Traders across the globe have been combat ready for some time as they staked out their defensive positions to protect themselves from the fall out of the European financial crisis. Now it appears that they have to protect themselves for an entirely different reason. Rising tensions on the Korean Peninsula have Asian stock markets in turmoil causing a flight to the dollar and may overshadow trade in all commodity markets. North Korea is saying they are “combat ready” escalating tensions as South Korea moves to go to the UN Security Council over the sinking of a warship blamed on a North Korean torpedo attack. North Korea responded by making threats. Korea ARIANG TV reported that an academic group of North Korean defectors claim North Korean leader Kim Jong-il has called on the People's Army, all civilian forces and security agencies to prepare for combat in the aftermath of Seoul blaming his regime for the recent naval disaster. Citing sources in the communist country, the Seoul-based North Korea Intellectuals Solidarity says the vice chairman of the National Defense Commission, O Kuk-ryol, broadcast the message immediately following the multinational investigative team's conclusion on the sinking of the South Korean warship Cheonan. Accusing Seoul and Washington of lunacy for linking Pyeongyang to the vessel's explosion as a form of revenge, the senior official reportedly said although Kim does not want war, North Korea is ready to defend it.
That means no one will defend the euro or the oil bulls for that matter. The prospect of war no matter how small in Korea cannot be a good thing for investment or oil demand expectations. China is fearing that a war will send a flood of refugees to their border and in a global marketplace that is already skittish about Europe, this may even further reduce confidence and reduce investment as traders and markets go back into hunker down mode.
Those fears and the flight to the dollar sent oil prices plunging over $2 a barrel overnight. These fears about demand destruction enhance the focus on the supply that for oil products stands at a 20-year high. The factors that have allowed oil and product traders to ignore the ever mounting supply levels are now being stripped away one day at a time opening up the possibility for another deflationary drop that could see oil back into the $40 range.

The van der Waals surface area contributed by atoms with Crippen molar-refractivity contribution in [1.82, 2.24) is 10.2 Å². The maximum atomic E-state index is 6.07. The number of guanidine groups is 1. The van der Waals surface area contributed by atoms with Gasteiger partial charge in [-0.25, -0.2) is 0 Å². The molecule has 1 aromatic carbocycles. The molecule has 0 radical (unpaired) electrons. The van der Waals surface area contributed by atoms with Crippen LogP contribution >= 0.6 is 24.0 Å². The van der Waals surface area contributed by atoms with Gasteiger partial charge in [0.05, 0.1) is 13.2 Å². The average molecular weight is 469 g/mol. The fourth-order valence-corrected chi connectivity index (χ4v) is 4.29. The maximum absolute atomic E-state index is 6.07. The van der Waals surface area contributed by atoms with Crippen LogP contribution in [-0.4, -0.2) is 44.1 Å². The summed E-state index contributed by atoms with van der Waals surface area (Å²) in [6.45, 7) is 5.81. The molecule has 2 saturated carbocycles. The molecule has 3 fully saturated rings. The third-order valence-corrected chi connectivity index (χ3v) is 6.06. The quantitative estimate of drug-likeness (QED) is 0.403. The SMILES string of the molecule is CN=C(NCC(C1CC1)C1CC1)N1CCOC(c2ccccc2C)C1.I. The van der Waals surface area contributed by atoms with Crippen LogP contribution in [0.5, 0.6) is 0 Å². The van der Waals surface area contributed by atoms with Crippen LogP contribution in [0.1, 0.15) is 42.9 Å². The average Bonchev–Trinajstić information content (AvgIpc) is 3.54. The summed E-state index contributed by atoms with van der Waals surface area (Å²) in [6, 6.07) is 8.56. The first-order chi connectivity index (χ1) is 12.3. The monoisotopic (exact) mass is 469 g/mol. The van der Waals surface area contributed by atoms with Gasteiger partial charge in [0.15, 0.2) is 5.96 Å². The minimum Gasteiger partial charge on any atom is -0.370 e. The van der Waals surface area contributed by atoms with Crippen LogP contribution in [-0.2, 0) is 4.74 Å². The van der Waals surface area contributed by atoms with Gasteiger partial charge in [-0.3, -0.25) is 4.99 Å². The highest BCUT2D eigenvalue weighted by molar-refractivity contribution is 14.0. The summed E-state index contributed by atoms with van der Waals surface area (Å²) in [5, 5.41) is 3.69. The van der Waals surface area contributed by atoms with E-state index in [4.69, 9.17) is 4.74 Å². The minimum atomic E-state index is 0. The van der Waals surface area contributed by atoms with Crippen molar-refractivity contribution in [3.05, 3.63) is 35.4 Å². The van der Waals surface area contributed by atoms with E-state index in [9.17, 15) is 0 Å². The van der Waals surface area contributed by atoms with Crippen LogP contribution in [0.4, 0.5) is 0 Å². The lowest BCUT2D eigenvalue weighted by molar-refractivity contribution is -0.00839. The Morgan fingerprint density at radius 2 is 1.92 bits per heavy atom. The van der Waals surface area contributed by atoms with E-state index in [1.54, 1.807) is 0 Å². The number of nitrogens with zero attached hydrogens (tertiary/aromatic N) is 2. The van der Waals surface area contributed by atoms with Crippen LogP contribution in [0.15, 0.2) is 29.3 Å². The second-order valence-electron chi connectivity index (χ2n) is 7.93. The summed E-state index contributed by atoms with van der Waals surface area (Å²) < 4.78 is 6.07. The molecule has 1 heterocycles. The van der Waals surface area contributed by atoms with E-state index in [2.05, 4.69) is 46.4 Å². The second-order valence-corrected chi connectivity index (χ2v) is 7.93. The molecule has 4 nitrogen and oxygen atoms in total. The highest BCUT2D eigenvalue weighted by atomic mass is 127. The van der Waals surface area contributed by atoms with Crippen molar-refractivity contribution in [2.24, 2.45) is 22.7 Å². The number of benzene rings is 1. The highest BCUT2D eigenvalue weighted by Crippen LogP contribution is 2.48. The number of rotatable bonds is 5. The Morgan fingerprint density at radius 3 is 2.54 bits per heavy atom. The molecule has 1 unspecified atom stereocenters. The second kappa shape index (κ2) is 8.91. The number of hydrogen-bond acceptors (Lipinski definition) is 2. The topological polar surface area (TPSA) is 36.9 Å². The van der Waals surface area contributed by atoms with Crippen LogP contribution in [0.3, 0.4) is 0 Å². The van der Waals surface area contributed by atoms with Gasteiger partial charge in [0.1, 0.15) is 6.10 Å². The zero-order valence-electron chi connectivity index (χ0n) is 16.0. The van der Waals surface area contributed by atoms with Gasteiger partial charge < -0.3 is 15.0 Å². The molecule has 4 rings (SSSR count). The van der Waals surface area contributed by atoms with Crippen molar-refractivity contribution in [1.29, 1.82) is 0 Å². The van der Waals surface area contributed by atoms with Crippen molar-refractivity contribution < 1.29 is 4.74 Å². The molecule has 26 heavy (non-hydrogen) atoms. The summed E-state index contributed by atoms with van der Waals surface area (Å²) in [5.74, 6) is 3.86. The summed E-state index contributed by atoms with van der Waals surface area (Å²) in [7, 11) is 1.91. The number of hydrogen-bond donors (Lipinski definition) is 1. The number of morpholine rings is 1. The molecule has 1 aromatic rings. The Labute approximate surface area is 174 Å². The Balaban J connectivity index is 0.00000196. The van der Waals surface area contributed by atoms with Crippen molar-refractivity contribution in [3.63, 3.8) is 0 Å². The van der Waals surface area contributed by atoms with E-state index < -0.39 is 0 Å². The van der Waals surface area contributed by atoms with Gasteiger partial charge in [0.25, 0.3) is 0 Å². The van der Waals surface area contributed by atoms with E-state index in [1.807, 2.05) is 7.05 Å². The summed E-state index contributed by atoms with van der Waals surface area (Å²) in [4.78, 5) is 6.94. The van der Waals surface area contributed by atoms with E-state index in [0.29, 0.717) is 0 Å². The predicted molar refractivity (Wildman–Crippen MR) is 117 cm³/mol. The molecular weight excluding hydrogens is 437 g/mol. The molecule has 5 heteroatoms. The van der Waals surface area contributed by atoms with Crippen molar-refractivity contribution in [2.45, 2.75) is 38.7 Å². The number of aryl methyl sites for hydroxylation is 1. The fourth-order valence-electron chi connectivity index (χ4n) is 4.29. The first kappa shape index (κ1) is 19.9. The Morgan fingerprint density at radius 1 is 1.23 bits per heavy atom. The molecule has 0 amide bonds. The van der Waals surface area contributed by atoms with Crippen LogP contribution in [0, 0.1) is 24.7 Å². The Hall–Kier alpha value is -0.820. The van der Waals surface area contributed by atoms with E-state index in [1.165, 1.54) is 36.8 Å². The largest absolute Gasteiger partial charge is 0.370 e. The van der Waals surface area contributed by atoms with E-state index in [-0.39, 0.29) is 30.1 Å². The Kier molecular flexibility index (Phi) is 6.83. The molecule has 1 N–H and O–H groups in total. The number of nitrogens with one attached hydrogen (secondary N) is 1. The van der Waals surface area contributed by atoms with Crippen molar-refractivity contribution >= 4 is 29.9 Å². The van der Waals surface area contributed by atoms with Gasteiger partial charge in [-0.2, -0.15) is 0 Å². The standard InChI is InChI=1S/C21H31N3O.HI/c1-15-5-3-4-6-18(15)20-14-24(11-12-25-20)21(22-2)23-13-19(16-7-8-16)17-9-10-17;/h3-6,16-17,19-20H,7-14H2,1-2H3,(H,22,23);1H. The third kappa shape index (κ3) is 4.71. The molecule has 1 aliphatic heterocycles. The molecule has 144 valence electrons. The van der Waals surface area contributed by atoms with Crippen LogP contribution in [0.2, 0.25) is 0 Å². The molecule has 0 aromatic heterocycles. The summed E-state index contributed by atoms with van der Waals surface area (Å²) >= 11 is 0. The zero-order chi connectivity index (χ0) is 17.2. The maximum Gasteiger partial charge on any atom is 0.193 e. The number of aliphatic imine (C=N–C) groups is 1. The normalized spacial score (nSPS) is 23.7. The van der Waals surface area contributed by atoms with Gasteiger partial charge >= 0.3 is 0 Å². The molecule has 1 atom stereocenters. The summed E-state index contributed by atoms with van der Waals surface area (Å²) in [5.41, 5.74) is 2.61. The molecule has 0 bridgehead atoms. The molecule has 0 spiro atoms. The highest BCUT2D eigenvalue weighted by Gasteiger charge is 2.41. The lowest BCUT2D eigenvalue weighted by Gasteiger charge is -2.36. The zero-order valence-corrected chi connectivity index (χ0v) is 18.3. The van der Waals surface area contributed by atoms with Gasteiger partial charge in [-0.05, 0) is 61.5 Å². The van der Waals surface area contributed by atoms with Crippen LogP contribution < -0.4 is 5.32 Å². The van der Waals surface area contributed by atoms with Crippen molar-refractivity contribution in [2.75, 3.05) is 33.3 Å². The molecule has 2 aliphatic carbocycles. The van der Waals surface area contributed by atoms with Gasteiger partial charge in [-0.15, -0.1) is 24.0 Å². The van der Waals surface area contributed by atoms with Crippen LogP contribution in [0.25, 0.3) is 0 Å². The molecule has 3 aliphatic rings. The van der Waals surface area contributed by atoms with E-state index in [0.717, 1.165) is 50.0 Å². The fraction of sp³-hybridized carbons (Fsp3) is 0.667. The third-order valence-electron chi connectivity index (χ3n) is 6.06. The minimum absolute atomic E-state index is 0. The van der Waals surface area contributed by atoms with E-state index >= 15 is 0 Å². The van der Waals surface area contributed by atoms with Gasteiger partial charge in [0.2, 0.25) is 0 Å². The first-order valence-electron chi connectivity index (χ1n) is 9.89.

Now I know I have been talking about this drop to the forties since the beginning of this year and the truth is, while I felt that this was going to happen, it was hard to know when. Oil bears have had to continue to fight the Fed and the lies from Greece as the true nature of their debt. Buyers of the carry trade were sucked into the belief that the euro was somehow a superior currency to the dollar because the EU would never stoop down to having to buy toxic assets and print more euros. We have had to fight the illusion of Chinese oil demand not knowing how much was real and how much was being propped up by government buying to hedge against a falling dollar and buying for their strategic oil reserve. We even had to suffer through a false upside breakout in a holiday light volume market. The truth is that the oil bull market has been a house built out of straw just waiting for someone or something to come and blow it away. Those winds now are getting stronger and everyone, no matter how bullish, had better adjust to these new economic realities.
Speaking of winds, we have our first storm event of the 2010 hurricane season. The National Hurricane Center says that, “1. THE NON-TROPICAL LOW PRESSURE SYSTEM CENTERED BETWEEN BERMUDA ANDTHE BAHAMAS REMAINS DISORGANIZED...AND THE POTENTIAL TO ACQUIRE SUBTROPICAL CHARACTERISTICS DURING THE NEXT DAY OR SO IS DIMINISHING. THERE IS A LOW CHANCE...20 PERCENT...OF THIS SYSTEM BECOMING A SUBTROPICAL CYCLONE DURING THE NEXT 48 HOURS. THIS LOW IS MOVING SLOWLY TOWARD THE NORTH-NORTHWEST AND IS STILL PRODUCING A LARGE AREA OF SHOWERS AND THUNDERSTORMS ALONG WITH GALE FORCE WINDS." Right now it is not a threat but it is a reminder that hurricane season is right around the corner.
Phil Flynn is senior energy analyst for PFGBest Research and a Fox Business Network contributor. He can be reached at (800) 935-6487 or at firstname.lastname@example.org